Hi Cheng,

It’s a bit abstract and involves some math that might look confusing.

I’ll try to explain the flow by going through all operators starting from the left, but first you’ll need to know a bit of the math that’s being achieved using those operators.

You can describe an unit sphere (sphere with radius 1) using 2 angles. 1 angle describing the angle on an unit circle (xz), the other the latitude (y). If you then make a top that ranges from 0 to 1 and use that as fraction of those angles, you’ll get a top with xyz positions that cover the surface of the sphere.

For examples if both angles are 0, it would point to (0,1,0), then if the first angle goes from 0 to 1, it will calculate all positions on a circle, then if you ‘rotate’ that circle in the other dimension 180 degrees it will cover a sphere.

To calculate a point on a circle you can use: x = sin(angle1 * 2 * PI) and z = cos(angle1 * 2 * PI). Then to rotate it 180 degrees, you can multiply those values with sin(angle2 * PI) and set y = cos(angle2 * PI).

If you then let ‘u’ be the variable going from 0 to 1 over the horizontal direction of the TOP represents the angle1 and ‘v’ be the variable over the vertical represents angle2, you’ll get:

x = sin(v * PI)*sin(u * 2 * PI)

y = cos(v * PI)

z = sin(v * PI)*sin(u * 2 * PI)

So this covers the surface of a sphere with radius 1. If you want to have a different radius you can simply multiply x, y and z with a number to scale the whole sphere. If you vary this per pixel you can manipulate/deform the sphere super fast.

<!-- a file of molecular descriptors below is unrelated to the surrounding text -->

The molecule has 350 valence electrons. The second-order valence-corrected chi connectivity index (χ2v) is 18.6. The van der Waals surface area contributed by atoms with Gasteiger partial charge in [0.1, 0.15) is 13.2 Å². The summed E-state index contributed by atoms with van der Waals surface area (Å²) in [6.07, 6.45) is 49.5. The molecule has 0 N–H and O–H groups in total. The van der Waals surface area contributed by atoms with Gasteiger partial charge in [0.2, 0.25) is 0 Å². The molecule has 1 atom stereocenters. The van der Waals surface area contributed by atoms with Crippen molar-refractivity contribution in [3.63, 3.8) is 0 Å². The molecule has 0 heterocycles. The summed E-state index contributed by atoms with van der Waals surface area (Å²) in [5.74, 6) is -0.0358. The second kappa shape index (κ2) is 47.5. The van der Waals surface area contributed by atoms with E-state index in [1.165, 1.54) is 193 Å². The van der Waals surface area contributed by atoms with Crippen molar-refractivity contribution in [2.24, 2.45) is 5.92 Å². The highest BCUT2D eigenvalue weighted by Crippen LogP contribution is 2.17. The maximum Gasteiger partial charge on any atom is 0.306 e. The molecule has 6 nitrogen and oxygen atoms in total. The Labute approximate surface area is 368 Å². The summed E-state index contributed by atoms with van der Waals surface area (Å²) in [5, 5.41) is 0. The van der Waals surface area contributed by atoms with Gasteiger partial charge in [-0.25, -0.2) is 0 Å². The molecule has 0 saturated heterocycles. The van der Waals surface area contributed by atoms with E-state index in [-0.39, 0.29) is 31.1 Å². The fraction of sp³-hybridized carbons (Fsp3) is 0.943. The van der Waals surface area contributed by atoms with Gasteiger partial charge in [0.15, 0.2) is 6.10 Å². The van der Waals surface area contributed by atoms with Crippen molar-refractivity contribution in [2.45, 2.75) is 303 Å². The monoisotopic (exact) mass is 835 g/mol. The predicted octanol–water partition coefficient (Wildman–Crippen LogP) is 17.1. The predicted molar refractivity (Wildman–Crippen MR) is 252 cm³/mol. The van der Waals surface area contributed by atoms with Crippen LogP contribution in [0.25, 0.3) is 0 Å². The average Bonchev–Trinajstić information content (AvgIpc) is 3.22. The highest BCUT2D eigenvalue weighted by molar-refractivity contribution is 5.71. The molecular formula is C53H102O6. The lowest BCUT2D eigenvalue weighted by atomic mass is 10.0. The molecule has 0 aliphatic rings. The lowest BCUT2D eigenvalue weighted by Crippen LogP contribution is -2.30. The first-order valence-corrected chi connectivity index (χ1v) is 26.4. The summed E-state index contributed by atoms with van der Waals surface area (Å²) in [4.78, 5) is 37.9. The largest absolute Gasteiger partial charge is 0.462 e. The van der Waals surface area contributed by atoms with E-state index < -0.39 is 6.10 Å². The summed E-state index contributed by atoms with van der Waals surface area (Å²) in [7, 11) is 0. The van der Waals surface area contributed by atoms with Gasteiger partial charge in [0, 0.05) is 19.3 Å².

So to express this in operators:

First I create a rampTOP (ramp1) to let the values go from 0 to 1 over the ‘u’ or ‘x’ (horizontal), then I use a flipTOP (flip1) to have the same ramp over ‘v’ or ‘y’ (vertical). For the ‘u’ values I’m calculating the sin and cos of the angle1 using a functionTOP. The cos() is stored in the ‘r’ channel, and the sin() in the ‘g’ channel of the TOP.

Similarly for the ‘v’ values the sin and cos of the angle2. Since angle2 is only 180 degrees (PI instead of 2PI) I’m using a mathTOP (math1) to change the range from 0 - 1 to 0.25 - 0.75. Then using reorderTOPs I’m fetching the individual results of the trigonometric results, so I can multiply them together. First to calculate the ‘x’, I’m multiplying (multiply1) reorder2 (cos(u)) with reorder4 (sin(v)), and multiplying (multiply2) reorder3 (sin(u)) with reorder4 (sin(v)) to get the ‘z’. Finally to get the ‘y’ I’m just fetching the cos(v) values. I’m multiplying (math2) it with -1 just to make y point up in the TOP, this is not really needed, so you could remove that one

Finally merging them all together into 1 top using again a reorderTOP (reorder6) and setting alpha to 1. This results in a TOP where every pixel represents a point of the surface of the sphere. I’ve added a null2 to show the results in points (‘v’-mode when viewing a top).

If you then multiply that top with something else, you can alter the radius like described above. Then I use the final null1 TOP as source of instanced particles, positioning them on the xyz I just computed.

The particles themselves are created by using an addSOP (Points/add1) to create a point, then converting it to a particle using a convertSOP (Points/convert1), this makes sure it gets rendered as a point.

I noticed I didn’t include any materials. You could add a lineMAT to the Points geo to have some control over how the points are rendered.

Hope this all makes a bit of sense. Not sure how much of the math you understand, perhaps check out Sphere - Wikipedia and Spherical coordinate system - Wikipedia where they explain it way better than I ever can

Cheers,

tim